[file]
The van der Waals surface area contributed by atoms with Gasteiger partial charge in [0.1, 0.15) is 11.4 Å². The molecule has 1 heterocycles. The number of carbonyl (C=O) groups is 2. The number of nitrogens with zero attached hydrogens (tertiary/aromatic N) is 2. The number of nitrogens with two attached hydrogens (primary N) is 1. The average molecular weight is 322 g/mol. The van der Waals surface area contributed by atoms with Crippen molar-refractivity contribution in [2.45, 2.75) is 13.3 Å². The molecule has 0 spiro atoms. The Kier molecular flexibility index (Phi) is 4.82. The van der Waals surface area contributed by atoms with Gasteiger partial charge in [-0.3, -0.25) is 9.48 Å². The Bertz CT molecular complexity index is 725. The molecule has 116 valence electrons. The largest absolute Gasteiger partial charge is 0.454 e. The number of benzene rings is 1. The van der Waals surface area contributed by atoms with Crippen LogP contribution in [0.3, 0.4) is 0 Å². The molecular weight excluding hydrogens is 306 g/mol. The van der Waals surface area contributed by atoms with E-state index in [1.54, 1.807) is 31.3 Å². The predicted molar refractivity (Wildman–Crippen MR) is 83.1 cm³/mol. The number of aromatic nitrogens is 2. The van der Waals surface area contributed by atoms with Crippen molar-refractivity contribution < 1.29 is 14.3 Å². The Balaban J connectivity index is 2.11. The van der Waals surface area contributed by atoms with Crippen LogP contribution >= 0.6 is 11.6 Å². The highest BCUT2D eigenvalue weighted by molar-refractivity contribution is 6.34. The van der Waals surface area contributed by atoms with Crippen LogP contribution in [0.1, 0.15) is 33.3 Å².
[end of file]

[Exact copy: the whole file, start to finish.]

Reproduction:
The van der Waals surface area contributed by atoms with Gasteiger partial charge in [0.1, 0.15) is 11.4 Å². The molecule has 1 heterocycles. The number of carbonyl (C=O) groups is 2. The number of nitrogens with zero attached hydrogens (tertiary/aromatic N) is 2. The number of nitrogens with two attached hydrogens (primary N) is 1. The average molecular weight is 322 g/mol. The van der Waals surface area contributed by atoms with Crippen molar-refractivity contribution in [2.45, 2.75) is 13.3 Å². The molecule has 0 spiro atoms. The Kier molecular flexibility index (Phi) is 4.82. The van der Waals surface area contributed by atoms with Gasteiger partial charge in [-0.3, -0.25) is 9.48 Å². The Bertz CT molecular complexity index is 725. The molecule has 116 valence electrons. The largest absolute Gasteiger partial charge is 0.454 e. The number of benzene rings is 1. The van der Waals surface area contributed by atoms with Crippen LogP contribution in [0.3, 0.4) is 0 Å². The molecular weight excluding hydrogens is 306 g/mol. The van der Waals surface area contributed by atoms with E-state index in [1.54, 1.807) is 31.3 Å². The predicted molar refractivity (Wildman–Crippen MR) is 83.1 cm³/mol. The number of aromatic nitrogens is 2. The van der Waals surface area contributed by atoms with Crippen molar-refractivity contribution < 1.29 is 14.3 Å². The Balaban J connectivity index is 2.11. The van der Waals surface area contributed by atoms with Crippen LogP contribution >= 0.6 is 11.6 Å². The highest BCUT2D eigenvalue weighted by molar-refractivity contribution is 6.34. The van der Waals surface area contributed by atoms with Crippen LogP contribution in [0.1, 0.15) is 33.3 Å².